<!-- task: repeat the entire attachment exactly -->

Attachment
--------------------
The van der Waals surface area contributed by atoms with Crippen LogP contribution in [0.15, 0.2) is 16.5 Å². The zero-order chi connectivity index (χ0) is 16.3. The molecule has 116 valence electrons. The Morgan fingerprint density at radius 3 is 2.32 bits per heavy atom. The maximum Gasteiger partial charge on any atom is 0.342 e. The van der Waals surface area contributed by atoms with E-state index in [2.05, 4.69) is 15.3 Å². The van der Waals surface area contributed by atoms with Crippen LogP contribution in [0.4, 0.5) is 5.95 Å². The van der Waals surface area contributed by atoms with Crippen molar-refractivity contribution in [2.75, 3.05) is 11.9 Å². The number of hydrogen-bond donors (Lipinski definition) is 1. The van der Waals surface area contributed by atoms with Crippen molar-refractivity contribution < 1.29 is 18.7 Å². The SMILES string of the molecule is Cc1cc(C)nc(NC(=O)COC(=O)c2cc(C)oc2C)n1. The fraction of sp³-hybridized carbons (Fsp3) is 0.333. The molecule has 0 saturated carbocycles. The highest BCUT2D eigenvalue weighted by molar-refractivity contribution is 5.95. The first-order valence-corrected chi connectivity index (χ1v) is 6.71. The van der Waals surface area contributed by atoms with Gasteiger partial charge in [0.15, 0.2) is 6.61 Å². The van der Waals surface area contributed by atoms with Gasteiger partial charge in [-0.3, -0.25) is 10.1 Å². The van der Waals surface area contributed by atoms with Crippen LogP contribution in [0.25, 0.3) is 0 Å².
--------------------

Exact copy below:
The van der Waals surface area contributed by atoms with Crippen LogP contribution in [0.15, 0.2) is 16.5 Å². The zero-order chi connectivity index (χ0) is 16.3. The molecule has 116 valence electrons. The Morgan fingerprint density at radius 3 is 2.32 bits per heavy atom. The maximum Gasteiger partial charge on any atom is 0.342 e. The van der Waals surface area contributed by atoms with E-state index in [2.05, 4.69) is 15.3 Å². The van der Waals surface area contributed by atoms with Crippen LogP contribution in [0.4, 0.5) is 5.95 Å². The van der Waals surface area contributed by atoms with Crippen molar-refractivity contribution in [2.75, 3.05) is 11.9 Å². The number of hydrogen-bond donors (Lipinski definition) is 1. The van der Waals surface area contributed by atoms with Crippen molar-refractivity contribution < 1.29 is 18.7 Å². The SMILES string of the molecule is Cc1cc(C)nc(NC(=O)COC(=O)c2cc(C)oc2C)n1. The fraction of sp³-hybridized carbons (Fsp3) is 0.333. The molecule has 0 saturated carbocycles. The highest BCUT2D eigenvalue weighted by molar-refractivity contribution is 5.95. The first-order valence-corrected chi connectivity index (χ1v) is 6.71. The van der Waals surface area contributed by atoms with Gasteiger partial charge in [0.15, 0.2) is 6.61 Å². The van der Waals surface area contributed by atoms with Gasteiger partial charge in [-0.3, -0.25) is 10.1 Å². The van der Waals surface area contributed by atoms with Crippen LogP contribution in [0.25, 0.3) is 0 Å².